In a recent speech to the Regional Australia Institute the Deputy Prime Minister, The Hon Michael McCormack, said that: “[Telehealth] doesn’t replace a doctor but it ensures reliable medical services in some cases where there were very little”.
Yet in the same week, the ABC reported that a rural GP in Gulgong had his pay to be on-call as a Visiting Medical Officer (VMO) at the local rural hospital cut by 40 percent because on-site services would be replaced by Telehealth. There is evidence that Telehealth is now being used to replace rural GPs.
It is well known that most rural and remote GPs cannot make a living without being paid to be on-call as a VMO to attend emergencies at the local hospital. A mix of Medicare and VMO funding has always been essential to ensure the sustainability of general practice in small rural and remote towns.
If VMO funding for rural GPs is reduced the government knows it will have only one outcome – the gradual loss of on-site rural GPs and primary health services and an inevitable shift to Telehealth only hospital and primary care.
There will no doubt be some who believe that rural and remote people have no right to complain if they choose to live at a distance from where health services are delivered. There is a sentiment in some parts of government and our health bureaucracies that rural and remote people bring it on themselves.
What this sentiment ignores however is that rural and regional communities are responsible for generating 65 percent of Australia's export wealth, delivering fresh and high quality food to our tables and ensuring Australia comes out of this Global Recession in better shape. These communities are also home to many First Australians who hold the stories and history of the world's oldest continuous culture.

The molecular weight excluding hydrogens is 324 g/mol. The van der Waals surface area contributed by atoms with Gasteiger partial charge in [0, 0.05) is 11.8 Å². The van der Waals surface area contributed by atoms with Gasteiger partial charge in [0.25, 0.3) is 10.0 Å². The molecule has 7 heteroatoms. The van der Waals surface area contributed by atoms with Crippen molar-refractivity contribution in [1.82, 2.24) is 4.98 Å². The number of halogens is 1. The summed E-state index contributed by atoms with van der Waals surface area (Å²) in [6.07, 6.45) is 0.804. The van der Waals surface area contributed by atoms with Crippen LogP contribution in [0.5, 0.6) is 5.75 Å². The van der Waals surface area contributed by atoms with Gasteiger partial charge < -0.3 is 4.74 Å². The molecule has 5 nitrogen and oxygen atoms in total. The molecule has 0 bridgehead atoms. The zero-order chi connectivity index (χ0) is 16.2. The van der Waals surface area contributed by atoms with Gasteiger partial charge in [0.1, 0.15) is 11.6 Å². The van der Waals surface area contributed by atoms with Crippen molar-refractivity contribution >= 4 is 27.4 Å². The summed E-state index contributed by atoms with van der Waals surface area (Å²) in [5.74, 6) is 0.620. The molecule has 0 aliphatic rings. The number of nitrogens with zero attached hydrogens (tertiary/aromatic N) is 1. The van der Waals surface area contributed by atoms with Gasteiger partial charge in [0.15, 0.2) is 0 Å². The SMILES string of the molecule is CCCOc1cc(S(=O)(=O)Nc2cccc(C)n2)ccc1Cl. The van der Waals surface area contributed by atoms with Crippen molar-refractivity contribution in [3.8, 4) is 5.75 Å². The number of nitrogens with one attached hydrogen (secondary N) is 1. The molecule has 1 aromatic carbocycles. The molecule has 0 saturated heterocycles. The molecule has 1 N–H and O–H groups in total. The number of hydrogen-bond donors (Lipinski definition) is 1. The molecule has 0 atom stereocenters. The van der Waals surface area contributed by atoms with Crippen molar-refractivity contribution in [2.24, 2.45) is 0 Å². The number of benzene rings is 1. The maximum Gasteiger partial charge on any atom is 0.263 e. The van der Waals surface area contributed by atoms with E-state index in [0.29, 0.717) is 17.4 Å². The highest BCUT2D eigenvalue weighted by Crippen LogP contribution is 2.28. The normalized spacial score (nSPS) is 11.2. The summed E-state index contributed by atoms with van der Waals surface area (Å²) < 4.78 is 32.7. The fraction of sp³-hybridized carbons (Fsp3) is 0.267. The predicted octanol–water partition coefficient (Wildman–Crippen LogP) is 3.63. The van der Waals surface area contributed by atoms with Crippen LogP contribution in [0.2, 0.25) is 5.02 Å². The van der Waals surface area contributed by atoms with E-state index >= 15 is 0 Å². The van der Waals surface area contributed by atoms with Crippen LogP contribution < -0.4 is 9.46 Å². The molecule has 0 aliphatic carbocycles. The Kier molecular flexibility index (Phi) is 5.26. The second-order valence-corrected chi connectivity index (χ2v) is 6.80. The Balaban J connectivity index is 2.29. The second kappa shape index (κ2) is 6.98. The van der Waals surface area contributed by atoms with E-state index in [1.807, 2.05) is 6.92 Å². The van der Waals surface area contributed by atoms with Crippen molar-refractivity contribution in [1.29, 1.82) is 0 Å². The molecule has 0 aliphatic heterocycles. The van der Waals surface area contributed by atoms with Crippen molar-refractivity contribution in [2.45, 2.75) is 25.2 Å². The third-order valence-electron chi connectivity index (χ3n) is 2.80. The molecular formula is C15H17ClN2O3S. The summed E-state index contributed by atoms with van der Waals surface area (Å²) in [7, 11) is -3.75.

The sentiment also ignores the fact that the Council of Australian Governments has committed to "provide all Australians with timely access to quality health services based on their needs, not ability to pay, regardless of where they live in the country". Access to health care is not a privilege, it is a right.
Would anyone living in a major city think it was appropriate if Royal Prince Alfred Hospital in Sydney had no doctors on duty or on call to deal with emergencies? If not, then why should it be acceptable for rural and remote Australians?
If healthcare is a right as we are told it is, then it is a right that must be shared equitably among all Australians. But rural and remote people know from decades of hard experience that healthcare is a privilege, and Medicare is universal only to the extent that you can access a doctor.
Due to the failure to address rural doctor shortages for two decades, our governments are fast making Telehealth the default option for rural and remote residents - a model that would never be imposed on a major city.
The reality is that Telehealth is a wonderful tool, but its not a solution for everything. Having local doctors on-call in rural and remote towns to deal with emergencies like heart attacks, motor vehicle accidents and premature labour is costly but essential if we are to ensure access to healthcare remains a human right.
While there is substantial research on the use of Telehealth in managing specific diseases in a hospital setting, Telehealth has never been used as a complete model of care for a whole community and there is a dearth of research on the safety or quality of this approach.
By replacing rural GPs with Telehealth, we are effectively creating a different model of health care for rural and remote communities without fully understanding the implications for the health and sustainability of rural and remote communities.